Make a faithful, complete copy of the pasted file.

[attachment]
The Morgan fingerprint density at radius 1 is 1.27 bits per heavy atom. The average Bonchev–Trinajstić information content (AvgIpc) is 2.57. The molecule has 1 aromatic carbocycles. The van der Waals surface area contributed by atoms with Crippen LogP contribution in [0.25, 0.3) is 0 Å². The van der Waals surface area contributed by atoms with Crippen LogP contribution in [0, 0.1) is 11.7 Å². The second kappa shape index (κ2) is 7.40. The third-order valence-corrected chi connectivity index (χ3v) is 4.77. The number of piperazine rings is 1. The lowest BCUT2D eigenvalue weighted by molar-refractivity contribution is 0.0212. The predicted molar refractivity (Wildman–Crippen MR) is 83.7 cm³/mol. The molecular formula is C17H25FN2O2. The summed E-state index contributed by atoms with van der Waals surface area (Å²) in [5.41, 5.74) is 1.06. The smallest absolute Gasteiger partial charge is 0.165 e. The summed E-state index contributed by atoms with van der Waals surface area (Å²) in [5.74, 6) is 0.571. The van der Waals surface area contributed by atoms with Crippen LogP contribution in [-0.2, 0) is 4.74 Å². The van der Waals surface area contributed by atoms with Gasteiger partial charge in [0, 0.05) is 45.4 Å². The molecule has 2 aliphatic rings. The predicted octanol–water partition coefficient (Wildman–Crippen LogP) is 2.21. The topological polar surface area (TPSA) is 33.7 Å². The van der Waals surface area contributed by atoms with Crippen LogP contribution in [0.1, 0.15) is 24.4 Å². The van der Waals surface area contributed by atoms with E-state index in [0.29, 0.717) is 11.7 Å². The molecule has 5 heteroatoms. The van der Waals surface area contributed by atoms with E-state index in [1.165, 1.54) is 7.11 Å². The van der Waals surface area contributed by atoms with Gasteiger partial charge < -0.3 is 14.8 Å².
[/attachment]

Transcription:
The Morgan fingerprint density at radius 1 is 1.27 bits per heavy atom. The average Bonchev–Trinajstić information content (AvgIpc) is 2.57. The molecule has 1 aromatic carbocycles. The van der Waals surface area contributed by atoms with Crippen LogP contribution in [0.25, 0.3) is 0 Å². The van der Waals surface area contributed by atoms with Crippen LogP contribution in [0, 0.1) is 11.7 Å². The second kappa shape index (κ2) is 7.40. The third-order valence-corrected chi connectivity index (χ3v) is 4.77. The number of piperazine rings is 1. The lowest BCUT2D eigenvalue weighted by molar-refractivity contribution is 0.0212. The predicted molar refractivity (Wildman–Crippen MR) is 83.7 cm³/mol. The molecular formula is C17H25FN2O2. The summed E-state index contributed by atoms with van der Waals surface area (Å²) in [5.41, 5.74) is 1.06. The smallest absolute Gasteiger partial charge is 0.165 e. The summed E-state index contributed by atoms with van der Waals surface area (Å²) in [5.74, 6) is 0.571. The van der Waals surface area contributed by atoms with Crippen LogP contribution in [-0.2, 0) is 4.74 Å². The van der Waals surface area contributed by atoms with Gasteiger partial charge in [0, 0.05) is 45.4 Å². The molecule has 2 aliphatic rings. The predicted octanol–water partition coefficient (Wildman–Crippen LogP) is 2.21. The topological polar surface area (TPSA) is 33.7 Å². The van der Waals surface area contributed by atoms with Crippen LogP contribution in [0.1, 0.15) is 24.4 Å². The van der Waals surface area contributed by atoms with E-state index in [0.29, 0.717) is 11.7 Å². The molecule has 5 heteroatoms. The van der Waals surface area contributed by atoms with E-state index in [1.165, 1.54) is 7.11 Å². The van der Waals surface area contributed by atoms with Gasteiger partial charge < -0.3 is 14.8 Å².